President Biden’s first 100 days in office, a milestone he reached this week, had its fair share of ups and downs—including one very memorable down in an upward direction.
While supporters crow about 200 million vaccinated Americans and a $1.9 trillion COVID relief bill, and critics slam the airstrike on Syria and juvenile detention centers at the border, Biden’s gnarly fall while bounding up the steps of Air Force One turned out to be a secret success in his presidency.
President Joe Biden trips climbing the stairs to Air Force 1 pic.twitter.com/x8UD7q0a48
— The Hill (@thehill) March 19, 2021
On Friday, March 19, the commander in chief tripped and fell not once but three times in a failed effort to smoothly command a staircase. I mean, he really ate it. Hard. Not since Jason Derulo purportedly tumbled down the steps at the Met Gala in 2015 has such a brutal biffing been so public. But rather than define Biden, as even less of a fall did for Gerald Ford, this little spill only served to further humanize the perhaps already-too-human president, and give media the opportunity to defy its expected bias.
Before Biden (briefly) broke his campaign promise about raising America’s refugee cap, the staircase fall was an inconsequential instance of universal unflattering media coverage. Despite Fox News predictably grousing about mainstream media “completely ignoring” it, the incident landed everywhere from TMZ to The Washington Post to The New York Times. Instead of exposing a media apparatus conspiring to prop up an enfeebled president, the vicious coverage on Fox News mainly highlighted a contrast with the network’s own defensive coverage of Donald Trump’s careful walk down a ramp last summer—which took place amid Trump’s frequent disparaging of Biden’s mental and physical health—and an abrupt, forever-unexplained visit to Walter Reed National Military Medical Center in 2019.
Right-wingers were so eager to complain about the supposed hypocrisy, and speculate on Biden’s physical ability to serve, some of them seemed to ignore the fact that Biden’s fall was very funny.
To be clear, a man of Biden’s advanced years falling down is not inherently funny, and any condition that makes a person more inclined to fall down is never funny. However, the cartoonish way Biden went down, and especially the amount of times he kept falling, puts it firmly into slapstick territory.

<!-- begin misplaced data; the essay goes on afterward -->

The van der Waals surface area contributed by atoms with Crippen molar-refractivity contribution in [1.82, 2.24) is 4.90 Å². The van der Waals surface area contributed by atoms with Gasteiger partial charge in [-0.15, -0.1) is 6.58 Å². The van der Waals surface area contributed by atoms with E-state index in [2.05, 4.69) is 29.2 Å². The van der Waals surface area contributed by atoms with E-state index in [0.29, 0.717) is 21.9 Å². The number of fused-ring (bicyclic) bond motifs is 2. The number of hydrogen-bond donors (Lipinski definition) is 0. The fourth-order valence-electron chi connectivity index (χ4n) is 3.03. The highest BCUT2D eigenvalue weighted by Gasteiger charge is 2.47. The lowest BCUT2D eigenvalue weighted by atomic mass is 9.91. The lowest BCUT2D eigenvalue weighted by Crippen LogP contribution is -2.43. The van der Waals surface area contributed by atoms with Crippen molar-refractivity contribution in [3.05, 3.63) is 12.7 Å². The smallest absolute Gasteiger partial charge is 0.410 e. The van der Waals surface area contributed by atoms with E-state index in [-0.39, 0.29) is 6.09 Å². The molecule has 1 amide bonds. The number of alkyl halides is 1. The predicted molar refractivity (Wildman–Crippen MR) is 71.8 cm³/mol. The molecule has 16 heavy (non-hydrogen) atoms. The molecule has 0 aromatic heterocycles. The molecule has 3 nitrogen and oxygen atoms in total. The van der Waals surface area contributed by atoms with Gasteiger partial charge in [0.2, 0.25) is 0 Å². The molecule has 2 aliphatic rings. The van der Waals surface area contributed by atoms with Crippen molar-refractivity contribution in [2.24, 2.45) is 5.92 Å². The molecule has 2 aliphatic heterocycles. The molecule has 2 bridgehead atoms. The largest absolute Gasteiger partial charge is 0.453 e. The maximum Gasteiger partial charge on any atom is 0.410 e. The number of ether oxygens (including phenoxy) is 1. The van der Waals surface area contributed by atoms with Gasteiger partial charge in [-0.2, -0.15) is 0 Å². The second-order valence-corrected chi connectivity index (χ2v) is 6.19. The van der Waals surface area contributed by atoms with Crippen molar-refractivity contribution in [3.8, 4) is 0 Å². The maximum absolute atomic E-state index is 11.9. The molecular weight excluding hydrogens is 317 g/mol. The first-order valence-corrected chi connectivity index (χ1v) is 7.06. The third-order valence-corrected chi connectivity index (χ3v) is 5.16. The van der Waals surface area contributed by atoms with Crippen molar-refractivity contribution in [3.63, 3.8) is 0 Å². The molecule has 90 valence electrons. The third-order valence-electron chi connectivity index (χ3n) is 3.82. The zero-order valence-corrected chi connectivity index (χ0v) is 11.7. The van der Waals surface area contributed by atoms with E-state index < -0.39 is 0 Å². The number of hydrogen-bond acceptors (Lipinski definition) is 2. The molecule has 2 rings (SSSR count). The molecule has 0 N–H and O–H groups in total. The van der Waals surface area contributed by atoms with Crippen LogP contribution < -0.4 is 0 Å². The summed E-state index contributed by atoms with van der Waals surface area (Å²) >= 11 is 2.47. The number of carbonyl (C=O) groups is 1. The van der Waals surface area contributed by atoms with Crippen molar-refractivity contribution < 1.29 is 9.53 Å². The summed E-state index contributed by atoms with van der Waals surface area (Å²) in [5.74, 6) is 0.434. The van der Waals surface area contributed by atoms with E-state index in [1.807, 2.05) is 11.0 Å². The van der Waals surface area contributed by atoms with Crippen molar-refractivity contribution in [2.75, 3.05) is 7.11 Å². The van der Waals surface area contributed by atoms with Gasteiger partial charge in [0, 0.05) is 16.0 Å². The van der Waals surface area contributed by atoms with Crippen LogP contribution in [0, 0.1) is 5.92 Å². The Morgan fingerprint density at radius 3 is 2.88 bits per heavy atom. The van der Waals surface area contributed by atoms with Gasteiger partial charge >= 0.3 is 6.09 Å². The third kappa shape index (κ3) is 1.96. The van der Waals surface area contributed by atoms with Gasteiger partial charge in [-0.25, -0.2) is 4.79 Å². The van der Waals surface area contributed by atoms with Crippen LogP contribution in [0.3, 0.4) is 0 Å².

Late-night comedy shows certainly seemed to think so, anyway.
“This week kinda felt like Biden on those stairs,” Colin Jost said during Saturday Night Live. “You thought it had to get better, but then it got repeatedly worse.”
Seth Meyers joked about it, too, and so did Jimmy Fallon as well as Stephen Colbert. Jimmy Kimmel would’ve probably gotten a joke in as well, but his show was in reruns that week. Perhaps he’ll crack one later, though. Biden’s fall was so singularly wince-worthy, it has the potential to be a running gag for years to come. For instance, Meyers revisited it as a punchline a month after his initial joke, while taking Biden to task on the refugee controversy.
These hosts likely weren’t just glad to prove that they’re perfectly capable of making fun of presidents whose names aren’t Donald Trump; they’re probably also grateful that this president is already giving them material.
The gaffe-prone Biden may be something of a caricature to begin with, but his first 100 days in office were mostly devoid of mockable moments. With his limited visibility and flurry of legislative activity and executive orders—not to mention conservatives’ concurrent, kooky obsession with Dr. Seuss and Mr. Potato Head—Biden wasn’t feeding late-night hosts any red meat. (Little did they know then that conservatives would soon raise the fear that Biden would be rationing everyone’s red-meat consumption.)
The situation was not unlike the start of President Obama’s first term. “I’ve got to admit, as a comedian, I’m going to miss President Bush, because Barack Obama is not easy to do jokes about, he doesn’t give you a lot to go on,” Jay Leno was quoted as saying in one of the many articles about the difficulty of making fun of Obama early on. (“See, this is why God gave us Joe Biden,” Leno prophetically added.) It wasn’t until the so-called beer summit, six months into Obama’s presidency, that those hosts started to figure out some ways to crack jokes about him.
Comedians don’t need an instruction manual for mocking the eminently mockable Biden; they just need an occasion. While the fall seen ’round the world definitely presented them with one, it also highlighted why that opportunity didn’t drag on for very long, as critics such as Donald Trump allege it would have, had the fall happened to, say, Donald Trump.
In an outraged post about the media hypocritically making too big a deal about Trump’s ambling walk down a ramp last year, Fox News neglected to include how Trump himself exacerbated the incident by tweeting this: “The ramp that I descended after my West Point Commencement speech was very long & steep, had no handrail and, most importantly, was very slippery. The last thing I was going to do is ‘fall’ for the Fake News to have fun with. Final ten feet I ran down to level ground. Momentum!”
Biden apparently never felt the need to defend his precious vanity after a plurality of Americans witnessed him bust ass on that staircase over and over again, like Sideshow Bob stepping on rakes. Either he knew that doing so would only further protract the story, or he was more concerned with passing a massive infrastructure bill. The result is the same either way.
In one fell swoop—emphasis on fell—Biden managed to further establish a contrast with his predecessor, show some humility, give comedians joke-ammunition for days, and chip away at the myth of media favoritism.
As a character once awkwardly put it in the political funhouse-mirror world of Veep, “Sometimes you gotta go down to go up.”